After collecting my checked luggage and passing through customs, I found Soneva Fushi's gracious (and masked) Airport Hosts, who whisked me to a check-in desk for a scheduled seaplane flight to their resort.
A van shuttled me and other resort guests to Soneva Fushi's dedicated airport lounge, where we kept our distance from one another, nibbled on snacks and completed our resort check-ins until boarding time.
We'd later climb into their private, purple-colored seaplane for a scenic half-hour flight to their "international airport" (a tiny, isolated platform bobbing in the ocean), which was followed by a speedboat cruise to the resort's outstretched wooden jetty, where masked "Barefoot Butlers" and management staff welcomed us.
I hopped into a buggy with my butler who brings me straight to my massive beachfront villa... the only slice of island life I'd see for the next 20 hours.
Minutes into my quarantine, a lab technician armored in a white hazmat suit entered my compound to administer my in-villa Covid test, swabbing my throat and lightly stabbing my left nostril. He informed me that I'd receive the results the following morning.
An aerial view of one of Soneva Fushi's new overwater pool villas.
Soneva's Maldives resorts -- Soneva Fushi and Soneva Jani -- are just two of a handful of resorts that conduct in-resort Covid testing for all guests as an extra layer of protection against the spread of the virus.
They provide these PCR tests at no additional cost, and supply substantial credit vouchers towards food, beverages and activities for the self-isolation inconvenience.
There are two post-test scenarios for Soneva guests: Covid-negative means one is clear to explore the island and its plethora of off-site activities carefree and mask-free.
Covid-positive results require a 14-day quarantine in one's villa (with accommodation free of charge). Though I was relieved to have negative results, I couldn't help but think that there are much worse places on Earth to recuperate for two weeks if the results were different.
After an early morning Whatsapp message from my butler stating my negative results, I spent the remainder of my visit experiencing the eco-luxe resort as I would in the pre-pandemic era: snorkeling alongside other guests with manta rays in clear lagoon water; indulging on tasty Maldivian and pan-Asian breakfast dishes at their beachside buffet and testing out my personal water slide in one of Fushi's brand-new Water Retreats (the world's largest overwater one- and two-bedroom villas) -- all without needing to spray disinfectant on my swimming shorts.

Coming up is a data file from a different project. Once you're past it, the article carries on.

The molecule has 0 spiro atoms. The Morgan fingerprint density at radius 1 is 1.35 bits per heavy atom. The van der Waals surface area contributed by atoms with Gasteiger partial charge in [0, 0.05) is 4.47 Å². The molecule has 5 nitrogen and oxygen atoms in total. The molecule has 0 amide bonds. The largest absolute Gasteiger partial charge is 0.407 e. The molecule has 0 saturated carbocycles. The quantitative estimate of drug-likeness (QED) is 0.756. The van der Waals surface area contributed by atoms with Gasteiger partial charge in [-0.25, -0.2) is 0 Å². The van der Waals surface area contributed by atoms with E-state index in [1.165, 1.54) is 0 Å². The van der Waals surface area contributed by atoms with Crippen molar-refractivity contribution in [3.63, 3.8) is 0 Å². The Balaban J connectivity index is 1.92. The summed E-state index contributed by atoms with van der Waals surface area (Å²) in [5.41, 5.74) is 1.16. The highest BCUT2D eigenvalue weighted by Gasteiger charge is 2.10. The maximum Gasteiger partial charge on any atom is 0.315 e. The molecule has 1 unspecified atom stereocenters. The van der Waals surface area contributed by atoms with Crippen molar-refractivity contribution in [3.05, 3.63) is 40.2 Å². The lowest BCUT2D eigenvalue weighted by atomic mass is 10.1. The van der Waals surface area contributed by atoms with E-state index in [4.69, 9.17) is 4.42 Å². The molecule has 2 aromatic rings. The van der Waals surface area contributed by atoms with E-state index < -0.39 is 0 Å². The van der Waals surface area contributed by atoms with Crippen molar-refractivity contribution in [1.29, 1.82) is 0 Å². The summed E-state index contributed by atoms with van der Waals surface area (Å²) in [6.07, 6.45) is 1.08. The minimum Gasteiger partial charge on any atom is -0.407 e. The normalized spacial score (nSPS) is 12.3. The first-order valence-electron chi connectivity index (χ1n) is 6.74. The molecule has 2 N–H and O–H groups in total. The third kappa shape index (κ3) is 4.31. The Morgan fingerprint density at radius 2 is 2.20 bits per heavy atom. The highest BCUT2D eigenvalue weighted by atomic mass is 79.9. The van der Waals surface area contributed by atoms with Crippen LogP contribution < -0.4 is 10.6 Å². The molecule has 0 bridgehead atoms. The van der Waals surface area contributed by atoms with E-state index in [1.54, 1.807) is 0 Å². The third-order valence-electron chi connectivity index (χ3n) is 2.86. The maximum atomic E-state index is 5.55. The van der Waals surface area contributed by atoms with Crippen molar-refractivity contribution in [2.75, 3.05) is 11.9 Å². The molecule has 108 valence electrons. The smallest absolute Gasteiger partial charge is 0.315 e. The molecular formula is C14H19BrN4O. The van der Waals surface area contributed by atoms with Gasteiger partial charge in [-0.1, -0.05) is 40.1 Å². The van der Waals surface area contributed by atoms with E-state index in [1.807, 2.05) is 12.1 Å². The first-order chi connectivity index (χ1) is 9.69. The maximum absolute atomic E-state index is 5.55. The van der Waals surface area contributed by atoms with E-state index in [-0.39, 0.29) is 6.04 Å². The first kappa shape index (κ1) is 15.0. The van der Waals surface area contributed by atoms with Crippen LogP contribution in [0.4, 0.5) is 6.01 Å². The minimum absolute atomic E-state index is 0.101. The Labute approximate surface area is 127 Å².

"The Maldives offers a golden opportunity to feel ordinary again," says Levius, who's clearly impressed by his temporary Soneva Fushi home.
I'd fully get used to this newfound "freedom" by the time I arrived at my second resort, Soneva Jani, known for their sandcastle-style overwater villas with retractable roofs. Having already been tested at Soneva Fushi, there was no need to take another Covid test.
During my twin-resort trip -- popular for Soneva guests even before the Covid era -- the seaplane transfer between the two was the only time I had to wear masks before the end of my trip.
But traveling during the pandemic is a personal choice, and everyone has their own threshold.
I believe the Maldives has done a commendable job of preventing the spread of the virus and installing protocols to keep locals and travelers safe at all times; select resorts with in-villa testing like Soneva Fushi and Soneva Jani provide even more peace of mind.
The typical Maldives holiday finds travelers sequestering themselves in their villas anyway, spotting assorted fish from their decks, swimming and enjoying in-villa meals in their own personal bubble.
Depending on the resort, the Maldives offers a golden opportunity to feel ordinary again -- for some, it's worth traveling halfway around the world to experience such a long-lost sensation.